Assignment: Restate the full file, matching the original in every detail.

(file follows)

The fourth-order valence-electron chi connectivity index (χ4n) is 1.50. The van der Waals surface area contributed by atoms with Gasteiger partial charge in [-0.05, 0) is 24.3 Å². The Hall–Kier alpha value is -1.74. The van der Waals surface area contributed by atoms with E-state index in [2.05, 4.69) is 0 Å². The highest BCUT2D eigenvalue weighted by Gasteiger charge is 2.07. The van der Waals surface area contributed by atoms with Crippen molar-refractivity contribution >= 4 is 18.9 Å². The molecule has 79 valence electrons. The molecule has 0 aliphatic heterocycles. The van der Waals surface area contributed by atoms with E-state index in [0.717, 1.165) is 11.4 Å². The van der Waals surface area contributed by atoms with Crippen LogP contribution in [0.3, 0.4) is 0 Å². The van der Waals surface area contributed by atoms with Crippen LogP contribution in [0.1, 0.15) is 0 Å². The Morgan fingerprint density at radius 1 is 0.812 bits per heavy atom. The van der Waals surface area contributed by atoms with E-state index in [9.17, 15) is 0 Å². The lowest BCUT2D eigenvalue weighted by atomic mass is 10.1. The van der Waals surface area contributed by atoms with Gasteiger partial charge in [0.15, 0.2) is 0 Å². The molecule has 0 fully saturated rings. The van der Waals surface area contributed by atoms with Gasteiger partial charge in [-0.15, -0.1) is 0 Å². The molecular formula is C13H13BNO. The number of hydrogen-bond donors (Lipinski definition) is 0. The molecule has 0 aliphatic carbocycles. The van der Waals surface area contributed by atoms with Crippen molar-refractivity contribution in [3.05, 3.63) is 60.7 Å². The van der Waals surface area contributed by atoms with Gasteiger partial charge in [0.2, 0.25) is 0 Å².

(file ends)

The fourth-order valence-electron chi connectivity index (χ4n) is 1.50. The van der Waals surface area contributed by atoms with Gasteiger partial charge in [-0.05, 0) is 24.3 Å². The Hall–Kier alpha value is -1.74. The van der Waals surface area contributed by atoms with E-state index in [2.05, 4.69) is 0 Å². The highest BCUT2D eigenvalue weighted by Gasteiger charge is 2.07. The van der Waals surface area contributed by atoms with Crippen molar-refractivity contribution >= 4 is 18.9 Å². The molecule has 79 valence electrons. The molecule has 0 aliphatic heterocycles. The van der Waals surface area contributed by atoms with E-state index in [0.717, 1.165) is 11.4 Å². The van der Waals surface area contributed by atoms with Crippen LogP contribution in [0.3, 0.4) is 0 Å². The van der Waals surface area contributed by atoms with Crippen LogP contribution in [0.1, 0.15) is 0 Å². The Morgan fingerprint density at radius 1 is 0.812 bits per heavy atom. The van der Waals surface area contributed by atoms with E-state index in [9.17, 15) is 0 Å². The lowest BCUT2D eigenvalue weighted by atomic mass is 10.1. The van der Waals surface area contributed by atoms with Gasteiger partial charge in [0.15, 0.2) is 0 Å². The molecule has 0 fully saturated rings. The van der Waals surface area contributed by atoms with Gasteiger partial charge in [-0.15, -0.1) is 0 Å². The molecular formula is C13H13BNO. The number of hydrogen-bond donors (Lipinski definition) is 0. The molecule has 0 aliphatic carbocycles. The van der Waals surface area contributed by atoms with Crippen molar-refractivity contribution in [3.05, 3.63) is 60.7 Å². The van der Waals surface area contributed by atoms with Gasteiger partial charge in [0.2, 0.25) is 0 Å².